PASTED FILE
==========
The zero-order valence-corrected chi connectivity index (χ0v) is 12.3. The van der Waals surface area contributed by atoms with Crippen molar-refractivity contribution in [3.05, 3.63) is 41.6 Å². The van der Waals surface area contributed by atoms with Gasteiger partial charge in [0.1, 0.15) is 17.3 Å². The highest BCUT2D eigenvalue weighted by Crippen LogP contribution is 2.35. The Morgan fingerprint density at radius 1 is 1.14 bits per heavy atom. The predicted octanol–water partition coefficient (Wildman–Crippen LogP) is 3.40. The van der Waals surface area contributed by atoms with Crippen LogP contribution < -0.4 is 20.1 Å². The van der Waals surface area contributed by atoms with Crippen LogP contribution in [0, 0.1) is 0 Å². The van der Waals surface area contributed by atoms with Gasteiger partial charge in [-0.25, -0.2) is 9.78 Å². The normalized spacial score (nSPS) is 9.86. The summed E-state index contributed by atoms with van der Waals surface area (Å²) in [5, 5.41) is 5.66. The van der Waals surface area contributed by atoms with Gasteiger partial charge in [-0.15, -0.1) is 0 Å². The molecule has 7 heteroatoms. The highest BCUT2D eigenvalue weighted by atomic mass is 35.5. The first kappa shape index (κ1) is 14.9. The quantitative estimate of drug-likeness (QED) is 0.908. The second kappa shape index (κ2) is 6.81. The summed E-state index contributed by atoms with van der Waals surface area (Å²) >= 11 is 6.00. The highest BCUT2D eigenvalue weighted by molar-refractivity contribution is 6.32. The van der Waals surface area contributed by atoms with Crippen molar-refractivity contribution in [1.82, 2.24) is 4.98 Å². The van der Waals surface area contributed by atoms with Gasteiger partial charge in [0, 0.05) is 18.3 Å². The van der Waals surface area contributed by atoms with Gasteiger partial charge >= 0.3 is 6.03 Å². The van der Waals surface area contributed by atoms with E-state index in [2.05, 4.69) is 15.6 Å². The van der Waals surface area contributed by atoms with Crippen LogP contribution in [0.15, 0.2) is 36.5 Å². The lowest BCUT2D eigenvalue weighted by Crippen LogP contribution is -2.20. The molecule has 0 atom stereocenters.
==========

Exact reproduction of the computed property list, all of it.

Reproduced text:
The zero-order valence-corrected chi connectivity index (χ0v) is 12.3. The van der Waals surface area contributed by atoms with Crippen molar-refractivity contribution in [3.05, 3.63) is 41.6 Å². The van der Waals surface area contributed by atoms with Gasteiger partial charge in [0.1, 0.15) is 17.3 Å². The highest BCUT2D eigenvalue weighted by Crippen LogP contribution is 2.35. The Morgan fingerprint density at radius 1 is 1.14 bits per heavy atom. The predicted octanol–water partition coefficient (Wildman–Crippen LogP) is 3.40. The van der Waals surface area contributed by atoms with Crippen LogP contribution < -0.4 is 20.1 Å². The van der Waals surface area contributed by atoms with Crippen LogP contribution in [0, 0.1) is 0 Å². The van der Waals surface area contributed by atoms with Gasteiger partial charge in [-0.25, -0.2) is 9.78 Å². The normalized spacial score (nSPS) is 9.86. The summed E-state index contributed by atoms with van der Waals surface area (Å²) in [5, 5.41) is 5.66. The van der Waals surface area contributed by atoms with Gasteiger partial charge in [-0.15, -0.1) is 0 Å². The molecule has 7 heteroatoms. The highest BCUT2D eigenvalue weighted by atomic mass is 35.5. The first kappa shape index (κ1) is 14.9. The quantitative estimate of drug-likeness (QED) is 0.908. The second kappa shape index (κ2) is 6.81. The summed E-state index contributed by atoms with van der Waals surface area (Å²) >= 11 is 6.00. The highest BCUT2D eigenvalue weighted by molar-refractivity contribution is 6.32. The van der Waals surface area contributed by atoms with Crippen molar-refractivity contribution in [1.82, 2.24) is 4.98 Å². The van der Waals surface area contributed by atoms with Gasteiger partial charge in [0, 0.05) is 18.3 Å². The van der Waals surface area contributed by atoms with Gasteiger partial charge >= 0.3 is 6.03 Å². The van der Waals surface area contributed by atoms with E-state index in [2.05, 4.69) is 15.6 Å². The van der Waals surface area contributed by atoms with Crippen LogP contribution in [0.15, 0.2) is 36.5 Å². The lowest BCUT2D eigenvalue weighted by Crippen LogP contribution is -2.20. The molecule has 0 atom stereocenters.